The report by the respected Boston Consulting Group warns that wealth managers have entered the Covid crisis in a “weaker position” than the 2008 financial crash and are now under severe margin pressure, a challenge which calls for “immediate innovation.”
Despite the UK wealth sector outperforming the rest of Western Europe over the past decade and doing particularly well in 2018 and 2019, Anna Zakrzewski, BCG’s Global Leader of Wealth Management and an author of the report, said Covid-19 could hit the growth of the UK wealth management sector unless it adapts quickly.
She told Financial Planning Today: “Despite this recent growth, the Covid-19 pandemic may have a profound impact on the UK wealth management market. Wealth growth has proven its resilience in weathering crises in the past, but it’s now fundamental for UK wealth managers to adapt their business models to emerge in a stronger position.”
“As we approach the second half of 2020, the impact of Covid-19 on the wealth management industry is as yet uncertain. In an optimistic scenario, Covid-19 may offer wealth management providers a useful stress test. But it’s highly likely that it may present global markets with one of their greatest challenges to date, and will almost certainly cause wealth to contract in the short-term. It’s safe to say recovery from Covid-19 will define wealth growth in the years ahead.”
She added: “Wealth managers must rise to the challenge and ensure that they meet the increased demands of clients. This will include taking active steps on digitalization to meet the desire for more personalised services, as well as to make the most of ESG opportunities. They must also adapt to new client demographics and priorities as growth markets outpace mature markets and economic growth places more wealth in more diverse hands.”
According to the report ‘The Future of Wealth Management - A CEO Agenda’ Boston Consulting forecasts three possible global scenarios for a recovery from Covid-19:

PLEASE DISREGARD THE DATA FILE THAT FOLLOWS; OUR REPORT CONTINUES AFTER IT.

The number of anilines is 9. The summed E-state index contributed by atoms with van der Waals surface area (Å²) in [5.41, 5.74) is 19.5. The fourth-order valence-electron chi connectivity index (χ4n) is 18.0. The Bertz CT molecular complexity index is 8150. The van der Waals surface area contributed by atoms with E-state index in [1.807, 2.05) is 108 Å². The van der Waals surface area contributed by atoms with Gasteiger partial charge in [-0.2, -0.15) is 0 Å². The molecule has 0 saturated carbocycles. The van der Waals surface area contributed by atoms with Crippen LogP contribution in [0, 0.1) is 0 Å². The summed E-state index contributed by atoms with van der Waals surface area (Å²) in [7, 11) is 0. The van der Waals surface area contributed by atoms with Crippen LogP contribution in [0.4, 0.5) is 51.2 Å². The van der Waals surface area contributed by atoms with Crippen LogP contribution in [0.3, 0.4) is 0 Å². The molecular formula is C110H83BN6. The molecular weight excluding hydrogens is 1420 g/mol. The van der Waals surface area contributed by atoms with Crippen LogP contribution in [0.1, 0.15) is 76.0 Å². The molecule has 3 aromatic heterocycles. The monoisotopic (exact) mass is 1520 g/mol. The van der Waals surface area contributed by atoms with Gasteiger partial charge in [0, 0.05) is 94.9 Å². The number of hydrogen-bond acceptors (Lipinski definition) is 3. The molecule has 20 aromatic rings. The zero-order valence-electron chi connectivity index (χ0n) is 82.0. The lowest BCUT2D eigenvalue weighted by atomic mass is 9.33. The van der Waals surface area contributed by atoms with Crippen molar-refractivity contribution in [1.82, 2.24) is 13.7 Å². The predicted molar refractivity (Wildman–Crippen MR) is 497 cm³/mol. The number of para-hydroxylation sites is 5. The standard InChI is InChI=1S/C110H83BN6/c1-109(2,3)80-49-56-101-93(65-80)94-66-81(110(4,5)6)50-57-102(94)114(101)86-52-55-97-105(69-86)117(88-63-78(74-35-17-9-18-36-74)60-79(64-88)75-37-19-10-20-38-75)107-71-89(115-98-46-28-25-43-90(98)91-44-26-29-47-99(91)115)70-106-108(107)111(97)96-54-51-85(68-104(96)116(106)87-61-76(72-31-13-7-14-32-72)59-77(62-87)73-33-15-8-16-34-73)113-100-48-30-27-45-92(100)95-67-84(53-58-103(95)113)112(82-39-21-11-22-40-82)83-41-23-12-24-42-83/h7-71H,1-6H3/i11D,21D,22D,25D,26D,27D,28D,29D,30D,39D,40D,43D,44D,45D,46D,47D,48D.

• Quick Rebound. GDP falls steeply but growth rebounds relatively quickly. Wealth managers would likely endure a short-term profitability hit, but the pandemic would not have a lasting impact.
• Slow Recovery. Economic shocks persist—and although growth resumes in 2020, the bottom is deeper and the recovery flatter. Wealth managers would see their revenue margins contract, with sub-scale players and those with higher cost-income ratios experiencing the most acute impacts. Consolidation would likely increase.
• Lasting Damage. Economic impacts are severe enough to cause long-term disruptions in labour and productivity. Wealth managers would see their revenue margins and volumes deteriorate at an accelerated rate, with subscale players and those with high cost-income ratios feeling the worst effects. M&A activity would intensify and wealth managers would have to serve their clients in “fundamentally different ways” in order to lower their cost basis.
The report found that the UK wealth management sector had prospered hugely in the past 10 years and by the end of 2019 represented 20% of all personal wealth in Western Europe, up 2% on 1999.
Growth in wealth management in the UK also accelerated 2018 and 2019 with personal wealth up by 11% in this period, 2% more than the global average.
The report found that personal financial wealth nearly tripled around the world in the past 20 years, and Asia (excluding Japan) is set to overtake Western Europe as the world’s second wealthiest region by 2022.
The share of global wealth held in emerging markets is likely to have increased from 9.3% in 1999, to 25.3% in 2019 and women are increasing their wealth faster than men, accumulating up to £75bn globally by 2023, the report said.
The report also predicted that wealth managers will need to adapt to serve more diverse, younger, and more socially aware customers.